The COVID Class: How Will History Remember The 2020 NBA Draft?

2020 NBA Draft prospects (l. ro r.) Anthony Edwards, LaMelo Ball, Obi Toppin and James Wiseman, won’t have it easy as they get ready for their big day, whenever that is.
2020 NBA Draft prospects (l. ro r.) Anthony Edwards, LaMelo Ball, Obi Toppin and James Wiseman, won’t have it easy as they get ready for their big day, whenever that is.
Illustration: Eric Barrow (Getty)

Athletes are creatures of habit. It’s why so many of them get lost in translation when their playing days are over.


When your entire life has been subject to a routine, it can get rough when the schedule changes. But what happens when that occurs weeks before the biggest job interview of your life?

Well, the 2020 NBA Draft class is about to find out.

The league is reportedly in talks to restart their season in July at Disney’s ESPN Wide World of Sports Complex in Orlando. And you can’t have a draft until the season is officially over. The date for college players to withdraw from the draft and go back to school has been pushed back; and a new deadline still hasn’t been set. The Draft Combine and Draft Lottery have also been postponed, as 205 players have submitted their names including 163 from colleges or prep schools along with 42 international prospects.

“The timing of things will be very unique when they happen,” former NBA player and current agent, B.J. Armstrong told Deadspin. “There are just so many unknown factors that we can’t even get to, because as we speak, [the NBA] is just trying to figure out how to finish the season, let alone get to the draft, combine, and free agency.”

The 2020 class promised to be interesting even before COVID-19 happened. It lacks the type of players that would make a franchise want to tank a season and it’s missing a TV darling like Zion Williamson.

A look at the top of recent mock drafts will have even the biggest hoops fans Googling the names of future lottery picks.

Anthony Edwards could be the No 1. overall pick, but he played at Georgia where football is king.


LaMelo Ball and R.J. Hampton haven’t played in the states since high school, as they played overseas in Australia’s National Basketball League.

Obi Toppin was the collegiate player of the year, but he played at Dayton, which only had four nationally-televised games this past season, with three of them occurring way back in November.


Other prospects who are considered lottery picks played at non-traditional powerhouses like Iowa State (Tyrese Haliburton), Auburn (Isaac Okoro), or Vanderbilt (Aaron Nesmith). And the ones that did have some preseason hype, either dealt with injuries (Cole Anthony) or battled with the NCAA over eligibility issues (James Wiseman).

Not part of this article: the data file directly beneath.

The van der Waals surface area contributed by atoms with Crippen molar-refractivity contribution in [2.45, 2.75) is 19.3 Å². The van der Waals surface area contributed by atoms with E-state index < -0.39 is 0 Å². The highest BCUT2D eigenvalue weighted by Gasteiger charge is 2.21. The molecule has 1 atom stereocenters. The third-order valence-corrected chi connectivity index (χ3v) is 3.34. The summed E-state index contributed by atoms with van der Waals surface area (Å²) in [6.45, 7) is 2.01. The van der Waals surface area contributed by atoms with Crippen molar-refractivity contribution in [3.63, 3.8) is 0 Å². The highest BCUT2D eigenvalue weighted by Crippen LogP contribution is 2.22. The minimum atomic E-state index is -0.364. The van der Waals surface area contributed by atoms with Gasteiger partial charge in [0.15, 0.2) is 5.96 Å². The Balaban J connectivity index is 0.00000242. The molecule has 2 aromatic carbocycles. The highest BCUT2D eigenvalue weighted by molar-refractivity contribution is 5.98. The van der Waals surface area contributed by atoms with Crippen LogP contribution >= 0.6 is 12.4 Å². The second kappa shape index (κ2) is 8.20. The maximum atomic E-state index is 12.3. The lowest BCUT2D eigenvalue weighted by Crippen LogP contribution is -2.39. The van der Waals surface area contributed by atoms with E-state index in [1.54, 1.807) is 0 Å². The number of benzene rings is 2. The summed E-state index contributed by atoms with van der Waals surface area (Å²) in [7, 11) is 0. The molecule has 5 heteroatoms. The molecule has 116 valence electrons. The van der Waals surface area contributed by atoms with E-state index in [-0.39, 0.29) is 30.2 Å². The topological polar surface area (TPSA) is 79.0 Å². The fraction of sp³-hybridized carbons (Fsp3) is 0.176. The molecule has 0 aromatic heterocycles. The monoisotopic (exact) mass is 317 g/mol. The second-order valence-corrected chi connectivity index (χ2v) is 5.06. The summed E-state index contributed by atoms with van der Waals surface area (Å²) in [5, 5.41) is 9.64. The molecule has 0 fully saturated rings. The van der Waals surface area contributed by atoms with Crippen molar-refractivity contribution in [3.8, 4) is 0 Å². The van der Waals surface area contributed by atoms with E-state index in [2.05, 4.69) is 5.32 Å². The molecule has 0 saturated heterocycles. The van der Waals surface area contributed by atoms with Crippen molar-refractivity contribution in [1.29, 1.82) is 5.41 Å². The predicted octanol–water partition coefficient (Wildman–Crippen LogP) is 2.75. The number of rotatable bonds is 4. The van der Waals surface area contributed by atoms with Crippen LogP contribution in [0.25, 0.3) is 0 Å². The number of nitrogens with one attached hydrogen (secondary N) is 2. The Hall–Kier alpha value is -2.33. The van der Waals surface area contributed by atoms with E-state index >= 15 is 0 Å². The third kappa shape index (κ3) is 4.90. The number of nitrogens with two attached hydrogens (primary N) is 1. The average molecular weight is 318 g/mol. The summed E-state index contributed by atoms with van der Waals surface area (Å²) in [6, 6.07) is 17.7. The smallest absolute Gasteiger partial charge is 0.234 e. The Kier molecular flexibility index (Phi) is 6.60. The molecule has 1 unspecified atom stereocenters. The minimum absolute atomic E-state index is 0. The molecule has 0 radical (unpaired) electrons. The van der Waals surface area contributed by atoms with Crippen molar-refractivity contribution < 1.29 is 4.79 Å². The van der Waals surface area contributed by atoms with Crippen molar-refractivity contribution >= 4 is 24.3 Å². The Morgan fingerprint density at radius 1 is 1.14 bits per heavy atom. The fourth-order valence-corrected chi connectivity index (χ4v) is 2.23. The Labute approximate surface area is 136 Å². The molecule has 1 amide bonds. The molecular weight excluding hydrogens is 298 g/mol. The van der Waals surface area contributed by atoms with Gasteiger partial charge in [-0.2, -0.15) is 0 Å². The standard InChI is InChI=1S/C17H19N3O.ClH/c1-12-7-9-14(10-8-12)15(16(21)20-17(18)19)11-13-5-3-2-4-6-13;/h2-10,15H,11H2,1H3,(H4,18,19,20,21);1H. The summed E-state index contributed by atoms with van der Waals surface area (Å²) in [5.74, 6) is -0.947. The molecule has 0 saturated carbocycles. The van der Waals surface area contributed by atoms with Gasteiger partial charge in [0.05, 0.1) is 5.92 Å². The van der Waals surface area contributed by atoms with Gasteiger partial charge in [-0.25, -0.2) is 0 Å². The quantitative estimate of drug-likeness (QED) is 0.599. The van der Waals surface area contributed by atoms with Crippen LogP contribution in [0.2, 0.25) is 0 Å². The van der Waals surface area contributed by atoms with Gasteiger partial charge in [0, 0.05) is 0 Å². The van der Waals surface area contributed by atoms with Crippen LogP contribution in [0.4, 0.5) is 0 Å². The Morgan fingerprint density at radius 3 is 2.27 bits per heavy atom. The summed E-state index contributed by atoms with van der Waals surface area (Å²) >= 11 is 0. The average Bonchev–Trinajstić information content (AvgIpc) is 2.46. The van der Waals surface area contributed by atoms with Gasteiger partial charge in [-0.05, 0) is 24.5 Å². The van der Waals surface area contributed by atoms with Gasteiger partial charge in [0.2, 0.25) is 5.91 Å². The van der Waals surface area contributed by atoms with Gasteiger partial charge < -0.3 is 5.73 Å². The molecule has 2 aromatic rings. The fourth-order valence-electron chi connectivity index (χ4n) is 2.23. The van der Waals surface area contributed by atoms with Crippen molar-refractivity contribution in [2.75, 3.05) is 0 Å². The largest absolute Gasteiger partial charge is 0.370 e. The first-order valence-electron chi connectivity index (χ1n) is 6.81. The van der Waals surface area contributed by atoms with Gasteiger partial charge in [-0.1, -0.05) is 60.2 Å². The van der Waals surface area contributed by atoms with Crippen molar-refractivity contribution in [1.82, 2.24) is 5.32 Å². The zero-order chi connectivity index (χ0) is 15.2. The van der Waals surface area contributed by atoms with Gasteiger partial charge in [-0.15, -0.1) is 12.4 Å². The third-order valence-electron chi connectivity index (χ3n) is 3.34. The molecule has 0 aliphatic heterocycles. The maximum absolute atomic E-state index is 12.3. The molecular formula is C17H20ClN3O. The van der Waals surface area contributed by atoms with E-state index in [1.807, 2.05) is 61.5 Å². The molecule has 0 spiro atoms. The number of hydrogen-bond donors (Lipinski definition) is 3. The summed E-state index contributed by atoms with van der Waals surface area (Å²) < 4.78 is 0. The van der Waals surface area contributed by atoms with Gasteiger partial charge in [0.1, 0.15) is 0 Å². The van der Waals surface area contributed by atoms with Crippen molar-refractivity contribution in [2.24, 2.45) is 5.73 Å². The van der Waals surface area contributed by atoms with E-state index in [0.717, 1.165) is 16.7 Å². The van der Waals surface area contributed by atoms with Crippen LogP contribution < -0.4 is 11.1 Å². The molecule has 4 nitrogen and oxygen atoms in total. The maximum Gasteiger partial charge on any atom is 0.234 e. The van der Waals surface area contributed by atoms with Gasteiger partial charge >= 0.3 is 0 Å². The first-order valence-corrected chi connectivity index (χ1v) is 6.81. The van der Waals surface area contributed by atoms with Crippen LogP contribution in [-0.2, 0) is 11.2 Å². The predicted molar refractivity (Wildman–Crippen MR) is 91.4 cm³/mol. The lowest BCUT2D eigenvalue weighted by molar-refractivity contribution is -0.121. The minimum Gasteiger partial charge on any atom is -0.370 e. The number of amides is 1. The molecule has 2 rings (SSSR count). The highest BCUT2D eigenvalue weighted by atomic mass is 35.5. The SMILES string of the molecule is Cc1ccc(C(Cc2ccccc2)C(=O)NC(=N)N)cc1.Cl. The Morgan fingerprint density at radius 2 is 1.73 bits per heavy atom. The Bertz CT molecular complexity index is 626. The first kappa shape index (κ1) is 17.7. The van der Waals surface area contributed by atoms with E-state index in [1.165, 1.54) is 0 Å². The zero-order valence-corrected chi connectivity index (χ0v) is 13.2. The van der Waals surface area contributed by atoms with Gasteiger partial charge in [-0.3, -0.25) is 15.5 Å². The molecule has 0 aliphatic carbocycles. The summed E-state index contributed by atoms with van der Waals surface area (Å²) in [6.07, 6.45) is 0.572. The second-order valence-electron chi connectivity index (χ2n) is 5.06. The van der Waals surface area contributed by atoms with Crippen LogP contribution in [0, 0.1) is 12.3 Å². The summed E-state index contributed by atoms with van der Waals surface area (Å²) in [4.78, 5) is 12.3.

“We’re going to have to give them more time,” longtime NBA reporter and current editor-in-chief of The Athletic D.C. David Aldridge said to Deadspin, referring to the patience that will be needed with this group of players.


“Look at a kid like [James] Wiseman who literally played three games in college. How could you possibly have any real confidence that you know what you’re getting in this kid?” said Aldrige of the 7-foot-1 center. “He’s also a big, and bigs always take longer to develop, especially while playing in an era of positionless basketball. And none of that means that he can’t be a great player in the league, but it may take longer for us to find out with these guys. It may be their second or third team before we find out who guys are.”

If you scour social media, you’ll find videos posted of players starting to hit the court in “quarantined” workouts. The players in the NBA are doing it to stay in shape, as it seems like the re-start to their season is inevitable. The draft prospects are doing it because they have to. Most of them never got a chance to boost their status in March during postseason play.


“I think it drives me more,” said former Marquette star Markus Howard to Yahoo about the early morning workout sessions he does with family members at a facility in Phoenix that his father owns. “I want to be sure whenever the time does come I’m ready, even if we don’t play until December. I know the regiment I’m in has worked in the past. Even if I’m not playing, I’m simulating game situations. I want to be prepared for any moment that does come.”

In a time in which instant gratification is a must, and patience and gradual improvements are forgotten, far too many times players are labeled as “draft busts” before we, and sometimes even they, know what they can do on the court.


Back in 1998, Michael Olowokandi, one of the biggest busts in league history, was the first name called, while a two-time All-Star like Rashard Lewis wasn’t taken until the second round (No. 32). In the 2013 draft, Anthony Bennett, a player who has been out of the league since 2017, was selected first overall, while Giannis Antetokounmpo was taken fifteenth and Rudy Gobert, who has been the NBA face of this pandemic, went at No. 27. Gobert played in his first All-Star game this season on Team Giannis.

“Just about every draft, there will be three or four guys that turn out to be good players. It always shakes out that the ones we didn’t expect turn out to be a really good player or an All-Star,” said Aldridge.


At some point, the games will return and the draft will happen. After that, it’s up to the players to create their own legacies. Hopefully, we’ll give them added time to develop and figure things out before we label them. Because even if this class doesn’t produce any All-Stars or future Hall of Famers, they will always be the first, and maybe only, class to have to cope with a global pandemic.

And for that alone they deserve our compassion.

Saginaw Native. Morehouse Man. Syracuse (Newhouse) Alum. 2019 & 2020 NABJ Award Winner. 2016 PABJ Journalist of the Year. I only eat my wings lemon-peppered. And I like brown liquor & brown women.